Recommendations from the National Varicella Consensus Conference: VARICELLA VACCINE USE IN SPECIAL POPULATIONS


Recommendation 3.1: All healthy, susceptible non-pregnant adults should be targeted for vaccination. However, priority for active targeting should be given to health care workers; house­hold contacts of immunocompromised individuals; child care workers; and primary and secondary school teachers. Recommendation 3.2: Active targeting plan: All jurisdictions and employers with an existing responsibility (such as Occu­pational Health/Public Health/obstetric care workers/primary care physicians, etc) are to direct campaigns of screening (his­tory of varicella with or without serology) and offer vaccine to the active targets.

Health care workers

Recommendation 3.3: Susceptible health care workers should be immune prior to employment or should be immu­nized according to a two-dose schedule to be completed within two months, to minimize outbreaks and loss of time due to varicella in health care settings. All susceptible health care workers currently in the system should be immunized. Initial priority should be given to immunizing health care workers on wards or in patient care settings that contain susceptible high-risk patients (eg, settings with immunocompromised pa­tients, intensive care units, and emergency rooms). Recommendation 3.4: Identifying susceptibles: Before an employee begins employment, a varicella history should be obtained. If there is any doubt about previous disease or vaccination, or the history is negative or unknown, sero- logical testing should be performed. If the result is negative, the employee should be immunized. If the individual re­ceives the vaccine, (s)he should be furloughed or reassigned only if there is a varicella-like rash.

Recommendation 3.5: Postexposure management: Significant exposure for health care workers should be defined as 15 minutes face-to-face or one hour in a patient room. Immunized and ex­posed health care workers whose antibody status is not known should be watched vigilantly for a varicella-like rash, with or without serological testing. If a health care worker has a rash, it should be reported to occupational health. The worker should be granted furlough or reassigned for the du­ration of the rash.

Immunocompromised individuals

Recommendation 3.6: Live attenuated vaccine should not be routinely given for immunocompromising diseases (eg, lymphoma, congenital or acquired immunodeficiency) or treatments associated with T-cell abnormalities (eg, intensive chemotherapy, high dose steroids, cyclosporine, azathioprine, methotrexate, tacrolimus).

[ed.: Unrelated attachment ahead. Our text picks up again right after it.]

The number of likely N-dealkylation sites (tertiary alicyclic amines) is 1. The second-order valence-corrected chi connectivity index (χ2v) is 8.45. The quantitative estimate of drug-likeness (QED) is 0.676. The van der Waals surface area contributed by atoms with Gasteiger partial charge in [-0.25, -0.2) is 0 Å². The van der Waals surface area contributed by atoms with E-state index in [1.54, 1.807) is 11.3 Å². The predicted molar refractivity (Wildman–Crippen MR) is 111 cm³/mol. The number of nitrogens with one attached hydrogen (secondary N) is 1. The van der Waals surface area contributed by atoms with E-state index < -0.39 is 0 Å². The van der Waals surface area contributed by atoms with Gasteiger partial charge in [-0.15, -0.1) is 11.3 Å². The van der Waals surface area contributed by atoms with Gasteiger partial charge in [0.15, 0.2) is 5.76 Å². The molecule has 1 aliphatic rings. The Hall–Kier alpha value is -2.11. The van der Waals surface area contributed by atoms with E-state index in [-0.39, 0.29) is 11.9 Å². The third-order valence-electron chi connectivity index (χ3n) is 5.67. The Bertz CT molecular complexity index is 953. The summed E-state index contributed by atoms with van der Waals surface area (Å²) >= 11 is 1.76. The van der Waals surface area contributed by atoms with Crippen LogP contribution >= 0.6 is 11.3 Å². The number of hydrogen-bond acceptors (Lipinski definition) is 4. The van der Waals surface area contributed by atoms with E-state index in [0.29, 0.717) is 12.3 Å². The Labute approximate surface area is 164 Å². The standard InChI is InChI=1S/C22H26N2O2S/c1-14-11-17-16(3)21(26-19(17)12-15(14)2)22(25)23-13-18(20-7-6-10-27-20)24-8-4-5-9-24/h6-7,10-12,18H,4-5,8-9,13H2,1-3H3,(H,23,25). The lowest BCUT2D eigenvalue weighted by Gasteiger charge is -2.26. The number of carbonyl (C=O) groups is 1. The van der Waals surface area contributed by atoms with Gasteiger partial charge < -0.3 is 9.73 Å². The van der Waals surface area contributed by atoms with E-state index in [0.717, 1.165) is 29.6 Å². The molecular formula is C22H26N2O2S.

Recommendation 3.7: Immunization should be discussed with an infectious disease expert in the following cases:

  • patients with congenital transient hypogammaglobulinemia;
  • HIV-infected persons with normal immune status;
  • solid organ transplant recipients (vaccine should be given a minimum of four to six weeks prior to transplantation).

Recommendation 3.8: The following persons may be safely immunized:

  • if they are not on immunosuppressive medications, patients with nephrotic syndrome or those undergoing hemodialysis and peritoneal dialysis;
  • patients on low dose steroid therapy: less than 2 mg/kg and a maximum of less than 20 mg/day;
  • patients on inhaled steroids.

Screening of susceptible persons

Recommendation 3.9: Prior to vaccination, screening (his­tory with/without serology) is recommended for the following special groups: health care workers, teachers, daycare staff, and persons in institutions of health education (eg, nursing schools, medical schools). A reliable history of varicella is sat­isfactory to establish immunity. If there is no known history or the history is uncertain, serology should be performed. Recommendation 3.10: Obstetric care providers should iden­tify the varicella status of women during pregnancy, and im­munize postpartum those who are susceptible prior to discharge. Varicella screening should be added to obstetric pre­natal chart/laboratory requisitions to be checked separately for potential identification of susceptible women. Primary care providers should identify the varicella status of women of re­productive age and immunize them if necessary. Learn how to save money – cialis professional to enjoy your shopping and your treatment

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